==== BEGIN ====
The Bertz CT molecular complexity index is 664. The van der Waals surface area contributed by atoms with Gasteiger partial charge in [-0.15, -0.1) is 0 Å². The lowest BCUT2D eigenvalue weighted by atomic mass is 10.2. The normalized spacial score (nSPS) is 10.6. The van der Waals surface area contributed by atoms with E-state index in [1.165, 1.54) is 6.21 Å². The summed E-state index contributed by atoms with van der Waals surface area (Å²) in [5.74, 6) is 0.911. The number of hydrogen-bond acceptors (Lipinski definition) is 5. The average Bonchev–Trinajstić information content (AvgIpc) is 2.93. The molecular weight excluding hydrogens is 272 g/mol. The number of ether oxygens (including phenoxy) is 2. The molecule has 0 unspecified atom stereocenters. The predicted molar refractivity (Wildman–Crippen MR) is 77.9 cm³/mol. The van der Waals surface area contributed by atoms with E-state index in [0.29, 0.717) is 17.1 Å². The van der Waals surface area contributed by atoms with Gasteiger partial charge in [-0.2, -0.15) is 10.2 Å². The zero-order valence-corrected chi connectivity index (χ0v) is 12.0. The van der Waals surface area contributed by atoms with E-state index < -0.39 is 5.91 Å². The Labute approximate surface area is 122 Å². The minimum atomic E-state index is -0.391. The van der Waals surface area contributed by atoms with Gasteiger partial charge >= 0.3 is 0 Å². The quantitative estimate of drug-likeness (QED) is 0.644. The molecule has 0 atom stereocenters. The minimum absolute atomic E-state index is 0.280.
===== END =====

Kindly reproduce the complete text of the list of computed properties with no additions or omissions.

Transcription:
The Bertz CT molecular complexity index is 664. The van der Waals surface area contributed by atoms with Gasteiger partial charge in [-0.15, -0.1) is 0 Å². The lowest BCUT2D eigenvalue weighted by atomic mass is 10.2. The normalized spacial score (nSPS) is 10.6. The van der Waals surface area contributed by atoms with E-state index in [1.165, 1.54) is 6.21 Å². The summed E-state index contributed by atoms with van der Waals surface area (Å²) in [5.74, 6) is 0.911. The number of hydrogen-bond acceptors (Lipinski definition) is 5. The average Bonchev–Trinajstić information content (AvgIpc) is 2.93. The molecular weight excluding hydrogens is 272 g/mol. The number of ether oxygens (including phenoxy) is 2. The molecule has 0 unspecified atom stereocenters. The predicted molar refractivity (Wildman–Crippen MR) is 77.9 cm³/mol. The van der Waals surface area contributed by atoms with E-state index in [0.29, 0.717) is 17.1 Å². The van der Waals surface area contributed by atoms with Gasteiger partial charge in [-0.2, -0.15) is 10.2 Å². The zero-order valence-corrected chi connectivity index (χ0v) is 12.0. The van der Waals surface area contributed by atoms with E-state index < -0.39 is 5.91 Å². The Labute approximate surface area is 122 Å². The minimum atomic E-state index is -0.391. The van der Waals surface area contributed by atoms with Gasteiger partial charge >= 0.3 is 0 Å². The quantitative estimate of drug-likeness (QED) is 0.644. The molecule has 0 atom stereocenters. The minimum absolute atomic E-state index is 0.280.